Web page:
Nov 22nd, 2019, 01:13 PM

Live Your Best with Less: How Does Minimalism Impact Your Mental Health

By Prizma Ghimire
Image Credit: Elle Hughes
Do you need what you think you really need? Is it keeping you happy?

We live in a world of massive consumerism, and we are constantly bombarded by products both offline and online. So much so that it is hard to get by without ignoring them. The overhyped advertisements, gigantic sales, and discount offers make us believe that we want those possessions in our life. However, if we pay close attention, we realize that we might be buying into stuff that we don’t really need.

Minimalism as a lifestyle fits right in the matrix, enabling people to make choices and get over materialism. According to Leo Babauta, author of the blog Zen habits, “minimalism isn’t just about living with little; it is about discovering what’s important.” Moreover, it has some quintessential benefits on your mental health. Unlike other trends, that get you to buy more and more, minimalism emphasizes the fact that “owning less” can be as fulfilling and keep you happy.

Nicodemus and Millburn, filmmakers of a popular documentary The Minimalists, and leading advocates of living a minimalist lifestyle, promote the idea of living life with “less.” In their TED Talk, Millburn shares that “owning less means less clutter, less stress, and less debt. A life with fewer distraction and more happiness.” Similarly, a research study done by neuroscientists at Princeton University revealed that people’s ability to concentrate and multitask decreased as the physical clutter in their surroundings increased, resulting in reduced performance and stress.

Image Credit: Pixabay

In another research study, published by the Current Opinion Psychology Journal, Dr. Mario Pandelaere of Ghent University looked at the relationship between materialism and depression. He found that people with more inclination towards “materialism” had depressive tendencies.

Furthermore, in an article published by Psychology Today, author Robert T Muller, Ph.D. states that “having fewer items in your space reduce stress or anxiety. Owning less means there is less you need to worry about and less likely to struggle with decision fatigue.”

Indeed, research studies indicate that decluttering creates peace of mind, simplifies the living, and enables the ability to multitask. In this regard, one can utilize extra time and energy on self-care, exercise, meditation, and focus on relationships, which are essential for personal wellbeing.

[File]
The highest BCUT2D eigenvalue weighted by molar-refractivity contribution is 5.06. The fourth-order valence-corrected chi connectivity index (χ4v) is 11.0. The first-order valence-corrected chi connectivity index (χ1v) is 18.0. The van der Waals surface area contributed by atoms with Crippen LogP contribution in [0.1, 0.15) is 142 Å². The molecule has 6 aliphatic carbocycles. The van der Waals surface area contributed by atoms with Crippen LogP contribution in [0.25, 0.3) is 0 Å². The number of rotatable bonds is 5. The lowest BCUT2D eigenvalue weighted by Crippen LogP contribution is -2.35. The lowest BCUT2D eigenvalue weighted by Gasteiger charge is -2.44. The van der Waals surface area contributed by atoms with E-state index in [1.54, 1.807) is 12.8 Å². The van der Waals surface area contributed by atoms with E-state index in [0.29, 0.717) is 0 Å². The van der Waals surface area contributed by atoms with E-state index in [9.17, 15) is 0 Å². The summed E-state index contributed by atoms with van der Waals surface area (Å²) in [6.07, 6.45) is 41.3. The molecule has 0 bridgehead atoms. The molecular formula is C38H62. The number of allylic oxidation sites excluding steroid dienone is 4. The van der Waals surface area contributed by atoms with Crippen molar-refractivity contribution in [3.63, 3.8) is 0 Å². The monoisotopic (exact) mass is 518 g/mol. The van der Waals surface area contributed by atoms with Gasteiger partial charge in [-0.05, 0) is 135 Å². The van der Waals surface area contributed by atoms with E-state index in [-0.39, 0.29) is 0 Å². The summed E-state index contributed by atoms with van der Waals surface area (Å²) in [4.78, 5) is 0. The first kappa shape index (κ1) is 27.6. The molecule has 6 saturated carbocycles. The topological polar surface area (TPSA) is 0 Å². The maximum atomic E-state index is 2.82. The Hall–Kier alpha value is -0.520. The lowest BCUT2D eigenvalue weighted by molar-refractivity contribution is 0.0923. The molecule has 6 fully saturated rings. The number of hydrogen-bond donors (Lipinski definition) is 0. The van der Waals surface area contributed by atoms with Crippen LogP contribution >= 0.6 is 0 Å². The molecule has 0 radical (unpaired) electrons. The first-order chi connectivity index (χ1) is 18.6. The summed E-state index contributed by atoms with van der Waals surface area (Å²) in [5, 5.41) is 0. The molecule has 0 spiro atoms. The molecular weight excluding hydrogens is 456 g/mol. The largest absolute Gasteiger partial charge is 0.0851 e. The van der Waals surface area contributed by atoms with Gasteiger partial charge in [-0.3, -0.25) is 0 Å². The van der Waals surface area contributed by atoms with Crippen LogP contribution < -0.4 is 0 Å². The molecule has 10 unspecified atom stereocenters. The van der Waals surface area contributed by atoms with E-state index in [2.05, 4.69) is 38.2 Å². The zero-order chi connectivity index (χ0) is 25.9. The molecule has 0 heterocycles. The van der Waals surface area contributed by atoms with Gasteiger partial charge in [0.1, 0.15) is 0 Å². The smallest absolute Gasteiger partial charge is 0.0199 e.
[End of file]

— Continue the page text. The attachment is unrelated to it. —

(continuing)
Image Credit: Samuel Silitonga

Similarly, embarking on a journey of minimalism helps you have a clear distinction between wanting less versus needing less. This is an important aspect of an individual’s decision-making process and a way forward to restructuring their lives. The process gives you a certain sense of value, freedom, and self-control on overindulgence.

In The Minimalists, Nicodemus and Millburn contend that “No matter how much stuff we buy, it’s never enough.” The duo maintains that letting go allows people to give up superfluous possessions to make room for life’s most important things and will enable them to lead a satisfying life. This ideology resonates with Marie Kondo, author of the book The Life-Changing Magic of Tidying Up: The Japanese Art of Decluttering and Organizing. She is also the host of a Netflix show, Tidying Up with Marie Kondo, and promotes the KonMari method of organization, reminding people to adhere to the possessions that spark “joy” or hold a strong memory, otherwise to let go.

Another intriguing aspect of minimalism is that it makes you self-aware and confident from within. An article from The Atlantic mentions that people buy things because of the societal expectations around them. Another research study observes that we engage in consumerism because of the societal expectations that tell us to acquire possessions or physical objects as it relates to the power dynamics by showcasing class or strata in the society. Moreover, advertising and social media have infiltrated our lifestyle and consumption habits.

Image Credit: Daria Shevtsova

However, as we begin to declutter, we start to confront ourselves in the process. When we minimize our lifestyle and let go of our possessions, we are letting go of the “socially constructed” or “ideal” version of ourselves, which brings us closer to an “authentic” self, allowing us to glance at our inner self. It enables us to celebrate who we are and break free from unnecessary holdings and garbage. Admittedly, the process can be challenging, but breaking free from the societal pressure of acquiring makes us stronger.

Finally, decluttering liberates you from the concept of a pacifier; it eliminates distractions, opens up your schedule, and reduces your spending, all of which yield positive results. It simplifies the hustle-bustle of everyday life, generates financial freedom, and a stronger sense of security as it allows individuals to focus on what is important.

Interestingly, millennials are inclining more and more towards living a minimalistic lifestyle; they are moving into tinier homes, cutting their wardrobes in half, and donating their possessions. Of course, the idea of making the sweeping decision to change one's lifestyle may seem overwhelming, but it doesn’t have to be. We can start small by being mindful of new purchases and owning up to the reality that nobody is happy by consuming more.

To learn more about minimalism, visit: A Beginner’s Guide to the Minimalist Movement, Minimalism-Documentary, The Minimalists, Becoming Minimalist, Tiny House Movement, KonMari